Sunday morning was brilliantly sunny, and swag or not, when you woke up, it was impossible to go back to sleep on that hard ground. My tentmates and I were getting up by somewhere between 6:30 and 7, but I think we were the latest to get up. Breakfast was in the process, as bacon sizzled in the pans, and bread was being patiently toasted on sticks.
We had bacon and eggs, cooked over the fire, and for afters, Andrew brewed some billy tea. This is done by boiling water in a metal tin, which has a handle (like a bucket, but smaller). Tea leaves are dumped right into the can, and the can is put on the ground, to let the tea steep for a minute.
Then, Andrew grabbed the handle and swung the billy (tin) around and around, like someone playing Around the World with a yo-yo. Yes, that’s right, he swung that can of boiling hot tea around and upside down, but so fast that nary a drop spilled. I wish I’d known what he was about to do, I would have tried to get a picture of that. He said it was supposed to draw the tea leaves to the bottom of the tin, but that he had spun it too fast to work properly. I decided to take his word for it.
I enjoyed my tea, and didn’t notice many tea leaves in it. There was an incident, when I set it down on the eski (cooler) for a minute, and something splashed next to my mug. For a second, I thought I’d sloshed it, or somebody else had spilled something nearby, but no. A bird, right over my head, almost pooped in my cup. I had bird poo splattered on the side of my cup, but thankfully, it didn’t go in. So, I could only drink from one side of it.
A goanna (type of Monitor lizard) came wandering by, and they thought it might be the one that swiped some of our bread, in the middle of the night. After that, we packed up our campsite, and Andrew doused the fire. Bush fires are no joke out here, especially when it’s still the dry season, so you have to make sure the coals are completely out. The resulting ash cloud from the fire-dousing blew all over the camper, and Loz had to wipe all the ash off of a sleeping Baby D. But he looked adorable, ash or no ash.
Now, I’ve checked the map of Blackdown, and I can’t remember if there was a name for the area we hiked to next. Anyway, wherever we ended up parking, Andrew took us into the bush, and we didn’t walk for too long. Once we reached some large rocks, it took him a little while to find the Aboriginal paintings. But when he did, we all hurried over to see them. There were handprints surrounded by red coloring, as well as what looked like emu footprints, up where we couldn’t reach. So, we had some interesting discussions about whether the Aborigines had to stand on several people’s shoulders, in order to get an emu drumstick up there. Yeah, we have discussions like that. : )
Then, further down from there, we had to do some cautious climbing down a LARGE tree branch, in order to reach the ground, because the rocks were too steep to jump from. After that, a couple of the guys found some pretty huge rocks to climb, bracing themselves in a crack between two or three rocks.
We returned to the cars, and for our last jaunt, we parked by Mimosa Creek, and started hiking downstream. For most of it, we were able to stay on the rocks, but at one section of cliffs, we had to make a pretty steep trek through the bush, before continuing on the rocks.
When we reached our destination, on the edge of another gigantic cliff, most of us sat down in the shade to rest and drink lots of water. But several people disappeared, and for a while, I didn’t know where they’d gone. Then I heard voiced above our heads, and realized they’d been climbing some of the huge rocks behind us, and Andrew was rigging up a rappelling rope.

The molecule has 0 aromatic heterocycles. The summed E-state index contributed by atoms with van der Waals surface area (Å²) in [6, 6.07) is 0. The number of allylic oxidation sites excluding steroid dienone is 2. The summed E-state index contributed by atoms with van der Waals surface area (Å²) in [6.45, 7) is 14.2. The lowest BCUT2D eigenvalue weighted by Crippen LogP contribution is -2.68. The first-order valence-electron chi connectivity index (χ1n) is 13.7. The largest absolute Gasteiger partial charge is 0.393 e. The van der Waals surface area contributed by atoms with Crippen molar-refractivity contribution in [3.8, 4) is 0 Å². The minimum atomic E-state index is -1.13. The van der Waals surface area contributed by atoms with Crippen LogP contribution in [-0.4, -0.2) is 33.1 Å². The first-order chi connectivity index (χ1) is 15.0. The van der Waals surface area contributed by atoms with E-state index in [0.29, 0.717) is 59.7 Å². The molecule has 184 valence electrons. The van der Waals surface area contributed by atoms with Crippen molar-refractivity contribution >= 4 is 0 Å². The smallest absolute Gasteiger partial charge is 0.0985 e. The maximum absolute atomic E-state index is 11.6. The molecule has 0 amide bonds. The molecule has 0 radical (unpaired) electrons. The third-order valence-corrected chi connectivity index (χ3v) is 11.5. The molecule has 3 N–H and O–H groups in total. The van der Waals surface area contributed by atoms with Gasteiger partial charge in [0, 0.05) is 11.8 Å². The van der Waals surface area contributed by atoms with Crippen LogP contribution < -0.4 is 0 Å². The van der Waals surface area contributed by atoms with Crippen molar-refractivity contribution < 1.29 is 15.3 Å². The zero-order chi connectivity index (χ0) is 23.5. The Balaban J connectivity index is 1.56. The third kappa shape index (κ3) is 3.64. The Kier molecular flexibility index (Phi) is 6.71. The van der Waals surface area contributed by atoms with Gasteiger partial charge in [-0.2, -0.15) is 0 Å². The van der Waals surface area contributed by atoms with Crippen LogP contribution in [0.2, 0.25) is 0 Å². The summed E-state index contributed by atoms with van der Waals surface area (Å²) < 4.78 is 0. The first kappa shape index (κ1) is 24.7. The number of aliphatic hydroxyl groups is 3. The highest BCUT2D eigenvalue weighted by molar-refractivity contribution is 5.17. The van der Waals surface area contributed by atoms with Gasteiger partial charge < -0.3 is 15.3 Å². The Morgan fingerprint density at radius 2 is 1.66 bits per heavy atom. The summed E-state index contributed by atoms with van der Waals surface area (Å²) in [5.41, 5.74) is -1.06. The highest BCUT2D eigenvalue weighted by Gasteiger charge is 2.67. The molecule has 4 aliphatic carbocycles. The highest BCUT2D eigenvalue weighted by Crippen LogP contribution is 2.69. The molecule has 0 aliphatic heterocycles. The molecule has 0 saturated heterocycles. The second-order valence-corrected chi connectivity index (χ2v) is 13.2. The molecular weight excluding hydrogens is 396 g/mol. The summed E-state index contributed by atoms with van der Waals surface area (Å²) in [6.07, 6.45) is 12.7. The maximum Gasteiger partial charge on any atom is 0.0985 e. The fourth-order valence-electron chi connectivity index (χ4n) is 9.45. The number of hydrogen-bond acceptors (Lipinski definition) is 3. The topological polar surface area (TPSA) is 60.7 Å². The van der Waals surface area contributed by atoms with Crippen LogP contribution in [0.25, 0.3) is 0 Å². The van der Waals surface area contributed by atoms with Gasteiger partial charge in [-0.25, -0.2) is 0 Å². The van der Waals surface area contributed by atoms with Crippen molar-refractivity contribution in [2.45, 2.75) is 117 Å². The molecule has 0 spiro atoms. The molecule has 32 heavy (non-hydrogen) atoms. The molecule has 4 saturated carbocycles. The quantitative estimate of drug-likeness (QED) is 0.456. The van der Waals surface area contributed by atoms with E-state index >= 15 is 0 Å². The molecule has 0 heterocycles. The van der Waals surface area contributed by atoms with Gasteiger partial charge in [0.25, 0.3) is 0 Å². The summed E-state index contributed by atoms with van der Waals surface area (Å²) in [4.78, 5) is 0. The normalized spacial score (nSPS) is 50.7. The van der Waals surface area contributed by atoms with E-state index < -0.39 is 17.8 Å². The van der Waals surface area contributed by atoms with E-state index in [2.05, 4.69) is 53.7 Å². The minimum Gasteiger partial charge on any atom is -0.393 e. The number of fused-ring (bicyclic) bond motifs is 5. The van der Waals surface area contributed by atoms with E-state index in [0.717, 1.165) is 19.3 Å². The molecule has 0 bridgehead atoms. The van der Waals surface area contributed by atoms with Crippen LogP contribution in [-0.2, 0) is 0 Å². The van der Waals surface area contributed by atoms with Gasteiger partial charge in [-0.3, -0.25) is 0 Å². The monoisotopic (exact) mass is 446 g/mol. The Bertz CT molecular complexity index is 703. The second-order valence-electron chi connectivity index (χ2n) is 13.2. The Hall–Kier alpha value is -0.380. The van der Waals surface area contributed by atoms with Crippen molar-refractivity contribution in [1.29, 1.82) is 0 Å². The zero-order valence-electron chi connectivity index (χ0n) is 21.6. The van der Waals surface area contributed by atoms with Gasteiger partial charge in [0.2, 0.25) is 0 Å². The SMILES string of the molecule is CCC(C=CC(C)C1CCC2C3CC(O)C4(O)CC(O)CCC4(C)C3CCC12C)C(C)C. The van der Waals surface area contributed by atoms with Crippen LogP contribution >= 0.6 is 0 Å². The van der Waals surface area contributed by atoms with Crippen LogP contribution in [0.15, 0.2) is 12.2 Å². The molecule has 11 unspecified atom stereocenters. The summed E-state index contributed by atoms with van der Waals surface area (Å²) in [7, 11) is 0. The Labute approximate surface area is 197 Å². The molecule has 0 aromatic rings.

Most of us stayed around to watch Caitlin and Sam climb up the rock face, but then some of us slower ones decided we needed to get a head start on the rest. When we reached the cliff where we would have to detour into the bush, we realized we hadn’t gone close enough to see what was under the cliff. So, heading further in, we found a waterfall and a pool, which were quite lovely. But soon, we were hiking up the steep incline, once more. The rest of the walk back was uneventful for us. We got back to the cars, had some snacks and drinks, and decided to head on to the Horseshoe Lookout, and take advantage of the glories of running water and real flush toilets.
For those of you who think you’re too clever or mature to do something stupid, please remember that accidents happen even to those that would never expect it.
While we were enjoying some well-needed munchies, after reaching the vehicles, the rest of the group had stopped to cool off and take a short swim. One of the guys dove into a pool, and swam up into the shallows. He’s still not sure how it happened, but he inhaled a bunch of water, and just remembers floating in some sort of dream, thinking that he should wake up, but unable to do so. He wasn’t aware that he was in danger of drowning, and he’s still not sure how he managed to flounder to the surface. As he wasn’t splashing around like he was in trouble, just floating there, and he’s an excellent swimmer, the rest of them just thought he was goofing around. Until he surfaced and realized what had happened, they didn’t realize, either.
So, just a caution to those reading, pay attention to what your friends are doing when you’re swimming. Even the best swimmers can have something go wrong, and you may not realize until too late. Our weekend could have ended very differently, but thank the Lord, it didn’t.
And we rounded out our weekend by one last meal at the Lookout, and then headed home. Every one of us was in need of a serious scrubbing in the shower, and as for me, I was still craving soda, which explains why I drank about… three of them, that evening. And for those interested, I never do that.